Another great challenge was represented by the cultural transformations taking place at that time. New questions made for lively discussions in the universities, which arose at the end of the 12th century. Friars and Preachers did not hesitate to assume this commitment as well and, as students and professors, they entered the most famous universities of the time, founded centers of study, produced texts of great value, gave life to true and proper schools of thought, were protagonists of scholastic theology in its greatest period, and significantly influenced the development of thought.
The greatest thinkers, Sts. Thomas Aquinas and Bonaventure, were mendicants, operating in fact with this dynamism of the new evangelization, which also renewed the courage of thought, of dialogue between reason and faith. Today also there is a “charity of and in truth,” an “intellectual charity” to exercise, to enlighten intelligences and combine faith with culture. The widespread commitment of the Franciscans and Dominicans in the Medieval universities is an invitation, dear faithful, to make oneself present in places of the elaboration of learning, to propose, with respect and conviction, the light of the Gospel on the fundamental questions that concern man, his dignity, and his eternal destiny. Thinking of the role of the Franciscans and Dominicans in the Middle Ages, of the spiritual renewal they aroused, of the breath of new life that they communicated in the world, a monk says: “At that time the world was growing old. Two orders arose in the Church, from which it renewed its youth, like that of an eagle” (Burchard d’Ursperg, Chronicon).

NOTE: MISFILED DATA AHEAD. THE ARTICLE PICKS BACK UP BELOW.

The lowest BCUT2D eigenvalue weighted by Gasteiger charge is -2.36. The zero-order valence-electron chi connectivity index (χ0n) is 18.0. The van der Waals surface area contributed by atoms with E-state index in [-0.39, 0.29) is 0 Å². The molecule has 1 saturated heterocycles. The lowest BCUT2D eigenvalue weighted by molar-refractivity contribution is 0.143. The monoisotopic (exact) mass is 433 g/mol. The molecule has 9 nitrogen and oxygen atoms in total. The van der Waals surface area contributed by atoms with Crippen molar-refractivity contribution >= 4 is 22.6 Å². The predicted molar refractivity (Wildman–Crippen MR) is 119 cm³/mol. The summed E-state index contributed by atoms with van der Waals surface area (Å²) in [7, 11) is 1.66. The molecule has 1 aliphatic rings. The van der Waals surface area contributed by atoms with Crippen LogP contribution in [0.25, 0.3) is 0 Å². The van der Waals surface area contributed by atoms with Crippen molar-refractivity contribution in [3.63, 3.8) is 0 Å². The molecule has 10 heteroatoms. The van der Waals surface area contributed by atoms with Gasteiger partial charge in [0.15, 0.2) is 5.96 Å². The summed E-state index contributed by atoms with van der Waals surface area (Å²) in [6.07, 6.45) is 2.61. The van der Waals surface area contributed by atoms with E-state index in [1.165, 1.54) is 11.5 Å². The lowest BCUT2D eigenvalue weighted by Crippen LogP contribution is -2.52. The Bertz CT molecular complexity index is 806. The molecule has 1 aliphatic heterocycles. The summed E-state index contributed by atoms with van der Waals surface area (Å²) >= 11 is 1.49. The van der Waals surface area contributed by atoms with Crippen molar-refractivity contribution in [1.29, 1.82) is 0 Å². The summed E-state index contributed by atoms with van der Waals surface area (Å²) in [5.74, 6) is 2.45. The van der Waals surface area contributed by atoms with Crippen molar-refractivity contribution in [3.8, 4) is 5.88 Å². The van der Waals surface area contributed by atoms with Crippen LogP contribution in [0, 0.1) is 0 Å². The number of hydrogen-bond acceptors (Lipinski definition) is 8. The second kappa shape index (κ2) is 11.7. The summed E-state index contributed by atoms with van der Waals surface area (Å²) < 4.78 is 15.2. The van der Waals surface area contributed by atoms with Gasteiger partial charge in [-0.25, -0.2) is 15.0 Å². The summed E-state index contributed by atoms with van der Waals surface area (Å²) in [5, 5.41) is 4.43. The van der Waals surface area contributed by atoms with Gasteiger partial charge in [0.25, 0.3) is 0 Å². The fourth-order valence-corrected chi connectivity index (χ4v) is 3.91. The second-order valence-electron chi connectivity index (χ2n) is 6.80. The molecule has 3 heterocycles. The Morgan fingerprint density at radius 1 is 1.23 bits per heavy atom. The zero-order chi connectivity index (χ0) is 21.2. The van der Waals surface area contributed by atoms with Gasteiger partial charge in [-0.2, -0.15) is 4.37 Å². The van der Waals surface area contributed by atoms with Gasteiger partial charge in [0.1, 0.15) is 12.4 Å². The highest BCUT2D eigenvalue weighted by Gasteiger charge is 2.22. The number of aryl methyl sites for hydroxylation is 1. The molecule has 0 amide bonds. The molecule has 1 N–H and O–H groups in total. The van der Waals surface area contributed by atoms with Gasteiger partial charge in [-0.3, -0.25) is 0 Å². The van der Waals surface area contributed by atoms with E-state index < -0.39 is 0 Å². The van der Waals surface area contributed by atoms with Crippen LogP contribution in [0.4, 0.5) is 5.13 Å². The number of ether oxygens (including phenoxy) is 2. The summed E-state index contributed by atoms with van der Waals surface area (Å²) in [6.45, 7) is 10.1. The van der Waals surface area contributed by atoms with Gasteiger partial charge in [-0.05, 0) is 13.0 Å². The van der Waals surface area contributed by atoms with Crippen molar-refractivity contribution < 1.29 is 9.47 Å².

Dear brothers and sisters, let us indeed invoke at the beginning of this year the Holy Spirit, eternal youth of the Church: May he make each one of us feel the urgency of giving a consistent and courageous witness of the Gospel, so that saints will never be lacking, who make the Church shine as a Bride always pure and beautiful, without stain and without wrinkle, able to attract the world irresistibly to Christ, to his salvation.